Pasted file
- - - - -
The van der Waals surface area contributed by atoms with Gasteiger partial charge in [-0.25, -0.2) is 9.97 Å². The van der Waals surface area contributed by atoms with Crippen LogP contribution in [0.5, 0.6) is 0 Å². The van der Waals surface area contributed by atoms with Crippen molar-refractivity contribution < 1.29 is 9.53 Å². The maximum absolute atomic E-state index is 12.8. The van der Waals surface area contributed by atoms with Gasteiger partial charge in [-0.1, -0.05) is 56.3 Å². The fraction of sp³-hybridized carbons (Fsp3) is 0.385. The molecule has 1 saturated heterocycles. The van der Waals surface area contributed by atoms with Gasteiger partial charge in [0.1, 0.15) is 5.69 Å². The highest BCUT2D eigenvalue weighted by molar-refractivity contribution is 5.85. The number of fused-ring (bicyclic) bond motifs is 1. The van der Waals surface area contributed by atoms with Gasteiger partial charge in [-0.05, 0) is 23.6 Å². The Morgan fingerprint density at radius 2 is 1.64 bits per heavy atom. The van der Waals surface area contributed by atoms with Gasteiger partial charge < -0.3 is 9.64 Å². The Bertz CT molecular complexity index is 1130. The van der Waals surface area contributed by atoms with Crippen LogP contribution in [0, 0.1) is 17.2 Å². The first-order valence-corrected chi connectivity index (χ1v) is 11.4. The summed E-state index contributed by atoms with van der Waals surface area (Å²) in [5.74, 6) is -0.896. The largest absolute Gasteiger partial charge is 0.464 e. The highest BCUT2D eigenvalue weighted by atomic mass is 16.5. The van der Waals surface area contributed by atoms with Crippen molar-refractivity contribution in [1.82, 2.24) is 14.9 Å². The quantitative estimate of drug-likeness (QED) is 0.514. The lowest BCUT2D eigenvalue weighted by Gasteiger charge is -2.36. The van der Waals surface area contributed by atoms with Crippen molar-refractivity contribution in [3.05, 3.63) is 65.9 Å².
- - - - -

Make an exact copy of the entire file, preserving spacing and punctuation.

The van der Waals surface area contributed by atoms with Gasteiger partial charge in [-0.25, -0.2) is 9.97 Å². The van der Waals surface area contributed by atoms with Crippen LogP contribution in [0.5, 0.6) is 0 Å². The van der Waals surface area contributed by atoms with Crippen molar-refractivity contribution < 1.29 is 9.53 Å². The maximum absolute atomic E-state index is 12.8. The van der Waals surface area contributed by atoms with Gasteiger partial charge in [-0.1, -0.05) is 56.3 Å². The fraction of sp³-hybridized carbons (Fsp3) is 0.385. The molecule has 1 saturated heterocycles. The van der Waals surface area contributed by atoms with Gasteiger partial charge in [0.1, 0.15) is 5.69 Å². The highest BCUT2D eigenvalue weighted by molar-refractivity contribution is 5.85. The number of fused-ring (bicyclic) bond motifs is 1. The van der Waals surface area contributed by atoms with Gasteiger partial charge in [-0.05, 0) is 23.6 Å². The Morgan fingerprint density at radius 2 is 1.64 bits per heavy atom. The van der Waals surface area contributed by atoms with Gasteiger partial charge < -0.3 is 9.64 Å². The Bertz CT molecular complexity index is 1130. The van der Waals surface area contributed by atoms with Crippen LogP contribution in [0, 0.1) is 17.2 Å². The first-order valence-corrected chi connectivity index (χ1v) is 11.4. The summed E-state index contributed by atoms with van der Waals surface area (Å²) in [5.74, 6) is -0.896. The largest absolute Gasteiger partial charge is 0.464 e. The highest BCUT2D eigenvalue weighted by atomic mass is 16.5. The van der Waals surface area contributed by atoms with Crippen molar-refractivity contribution in [1.82, 2.24) is 14.9 Å². The quantitative estimate of drug-likeness (QED) is 0.514. The lowest BCUT2D eigenvalue weighted by Gasteiger charge is -2.36. The van der Waals surface area contributed by atoms with Crippen molar-refractivity contribution in [3.05, 3.63) is 65.9 Å².